previous next

He called Tryton to him straight, his trumpetter, who stoode
In purple robe on shoulder cast, aloft upon the floode,
And bade him take his sounding Trumpe and out of hand to blow
Retreat, that all the streames might heare, and cease from thence to flow.
He tooke his Trumpet in his hand, hys Trumpet was a shell
Of some great Whelke or other fishe, in facion like a Bell
That gathered narrow to the mouth, and as it did descende
Did waxe more wide and writhen still, downe to the nether ende:
When that this Trumpe amid the Sea was set to Trytons mouth,
He blew so loude that all the streames both East, West, North and South,
Might easly heare him blow retreate, and all that heard the sounde
Immediatly began to ebbe and draw within their bounde.
Then gan the Sea to have a shore, and brookes to finde a banke,
And swelling streames of flowing flouds within hir chanels sanke.
Then hils did rise above the waves that had them overflow,
And as the waters did decrease the ground did seeme to grow.
And after long and tedious time the trees did shew their tops
All bare, save that upon the boughes the mud did hang in knops.
The worlde restored was againe, which though Deucalion joyde
Then to beholde: yet forbicause he saw the earth was voyde
And silent like a wildernesse, with sad and weeping eyes
And ruthfull voyce he then did speake to Pyrrha in this wise:
O sister, O my loving spouse, O sielie woman left,
As onely remnant of thy sexe that water hath bereft,
Whome Nature first by right of birth hath linked to me fast
In that we brothers children bene: and secondly the chast
And stedfast bond of lawfull bed: and lastly now of all,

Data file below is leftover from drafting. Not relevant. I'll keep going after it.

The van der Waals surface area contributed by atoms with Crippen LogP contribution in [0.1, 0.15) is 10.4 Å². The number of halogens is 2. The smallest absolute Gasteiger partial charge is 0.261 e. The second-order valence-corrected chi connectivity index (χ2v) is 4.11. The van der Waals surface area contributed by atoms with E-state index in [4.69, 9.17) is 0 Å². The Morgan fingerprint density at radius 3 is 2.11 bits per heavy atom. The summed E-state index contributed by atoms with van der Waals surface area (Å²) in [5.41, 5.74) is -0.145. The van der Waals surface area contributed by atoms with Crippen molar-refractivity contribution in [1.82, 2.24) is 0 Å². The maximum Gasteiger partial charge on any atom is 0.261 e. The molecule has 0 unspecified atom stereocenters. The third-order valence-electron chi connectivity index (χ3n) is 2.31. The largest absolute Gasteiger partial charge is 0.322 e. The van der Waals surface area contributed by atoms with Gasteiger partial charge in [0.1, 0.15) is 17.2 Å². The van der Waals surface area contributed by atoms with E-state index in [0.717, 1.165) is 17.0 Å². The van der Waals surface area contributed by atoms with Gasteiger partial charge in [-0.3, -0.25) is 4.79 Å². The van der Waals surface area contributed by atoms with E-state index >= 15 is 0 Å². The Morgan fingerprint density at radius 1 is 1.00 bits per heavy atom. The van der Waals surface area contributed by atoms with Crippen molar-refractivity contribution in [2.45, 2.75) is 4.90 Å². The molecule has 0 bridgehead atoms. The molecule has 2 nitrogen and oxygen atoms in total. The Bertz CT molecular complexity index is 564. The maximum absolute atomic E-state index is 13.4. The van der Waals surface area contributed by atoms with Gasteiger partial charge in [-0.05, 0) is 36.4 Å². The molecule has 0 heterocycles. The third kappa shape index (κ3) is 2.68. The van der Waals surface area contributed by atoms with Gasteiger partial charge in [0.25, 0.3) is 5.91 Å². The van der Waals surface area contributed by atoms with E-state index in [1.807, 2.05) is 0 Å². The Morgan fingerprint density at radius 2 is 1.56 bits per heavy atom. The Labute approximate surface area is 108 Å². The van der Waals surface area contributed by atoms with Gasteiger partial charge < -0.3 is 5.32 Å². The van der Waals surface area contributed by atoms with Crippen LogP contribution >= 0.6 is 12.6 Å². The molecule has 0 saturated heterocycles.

The present perils of the time that latelye did befall.
On all the Earth from East to West where Phebus shewes his face
There is no moe but thou and I of all the mortall race.
The Sea hath swallowed all the rest: and scarsly are we sure,
That our two lives from dreadfull death in safetie shall endure.
For even as yet the duskie cloudes doe make my heart adrad.
Alas poore wretched sielie soule, what heart wouldst thou have had
To beare these heavie happes, if chaunce had let thee scape alone?
Who should have bene thy consort then: who should have rewd thy mone?
Now trust me truly, loving wife, had thou as now bene drownde,
I would have followde after thee and in the sea bene fownde.
Would God I could my fathers Arte, of claye to facion men
And give them life that people might frequent the world agen.
Mankinde (alas) doth onely now wythin us two consist,
As mouldes whereby to facion men. For so the Gods doe lyst.
And with these words the bitter teares did trickle down their cheeke,
Untill at length betweene themselves they did agree to seeke
To God by prayer for his grace, and to demaund his ayde
By aunswere of his Oracle. Wherein they nothing stayde,
But to Cephisus sadly went, whose streame as at that time
Began to run within his bankes though thicke with muddie slime,
Whose sacred liquor straight they tooke and sprinkled with the same
Their heads and clothes: and afterward to Themis chappell came,
The roofe whereof with cindrie mosse was almost overgrowne.
For since the time the raging floud the worlde had overflowne,
No creature came within the Churche: so that the Altars stood
Without one sparke of holie fyre or any sticke of wood.
As soon as that this couple came within the chappell doore,
They fell downe flat upon the ground, and trembling kist the floore.
And sayde: If prayer that proceedes from humble heart and minde
May in the presence of the Gods, such grace and favor finde
As to appease their worthie wrath, then vouch thou safe to tell
(O gentle Themis) how the losse that on our kinde befell,